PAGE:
I'm swinging my net as widely as I can, and could be writing some nonsense here (as I often do on PURPOSE, but I'm not doing that on this topic!).

But let's see what others have to say. Anybody?

I'm quite paranoid, as you can see, about what I expose my dogs to.

Maybe your vet would have comments, too, and maybe could help you identify what was in the spray.

I hope you'll report back, and keep us posted. Wishing you the best of luck with this most unfortunate occurrence, and with getting the problem fixed.

By the way, if I get into some situation like this, I keep all my communications friendly - at least, completely civil - but I cannot be BUDGED from my position without very good reason. There comes a time when repeating what you want, is the useful thing to do - don't take No for an answer without obvious very good reason.

Looking for your next report.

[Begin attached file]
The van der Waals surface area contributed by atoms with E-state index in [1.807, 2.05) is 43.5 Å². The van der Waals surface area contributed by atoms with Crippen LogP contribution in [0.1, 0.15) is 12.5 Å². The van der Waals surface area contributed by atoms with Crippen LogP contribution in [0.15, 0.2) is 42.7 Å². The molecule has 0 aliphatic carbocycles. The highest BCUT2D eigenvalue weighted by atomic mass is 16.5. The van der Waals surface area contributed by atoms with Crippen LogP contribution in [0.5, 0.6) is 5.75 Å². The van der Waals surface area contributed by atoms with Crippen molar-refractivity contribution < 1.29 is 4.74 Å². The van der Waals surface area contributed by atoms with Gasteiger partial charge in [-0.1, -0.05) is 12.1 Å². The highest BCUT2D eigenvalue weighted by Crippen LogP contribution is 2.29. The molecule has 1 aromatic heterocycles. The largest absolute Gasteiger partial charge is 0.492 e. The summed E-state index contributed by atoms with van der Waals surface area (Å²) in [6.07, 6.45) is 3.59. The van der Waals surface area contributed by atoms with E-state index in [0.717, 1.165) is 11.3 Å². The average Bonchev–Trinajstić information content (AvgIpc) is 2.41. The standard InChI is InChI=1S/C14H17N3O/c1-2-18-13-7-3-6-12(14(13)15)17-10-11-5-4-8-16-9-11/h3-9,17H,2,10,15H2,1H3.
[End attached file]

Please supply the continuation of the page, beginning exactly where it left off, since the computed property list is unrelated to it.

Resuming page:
Tue, 21 Feb 2012 12:20:02 (PST)

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Last edited by CarolWCamelo; 02-21-2012 at 03:29 PM. Reason: fix typos
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post #4 of 19 (permalink) Old 02-21-2012, 03:33 PM Thread Starter
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Hi Carol, thanks! I completely agree with you on all points. I took photos of the sludge and leaked chemicals before they came back to respray, from several angles and with background stuff for scale (one was right in front of my gate). My bf supervised the respray because I was too upset to deal with the guy again, and I have a feeling part of the reason for his original [email protected] job was because I am a girl. I was civil but firm on the phone - I HATE confrontation and conflict, so even calling them back was quite stressful.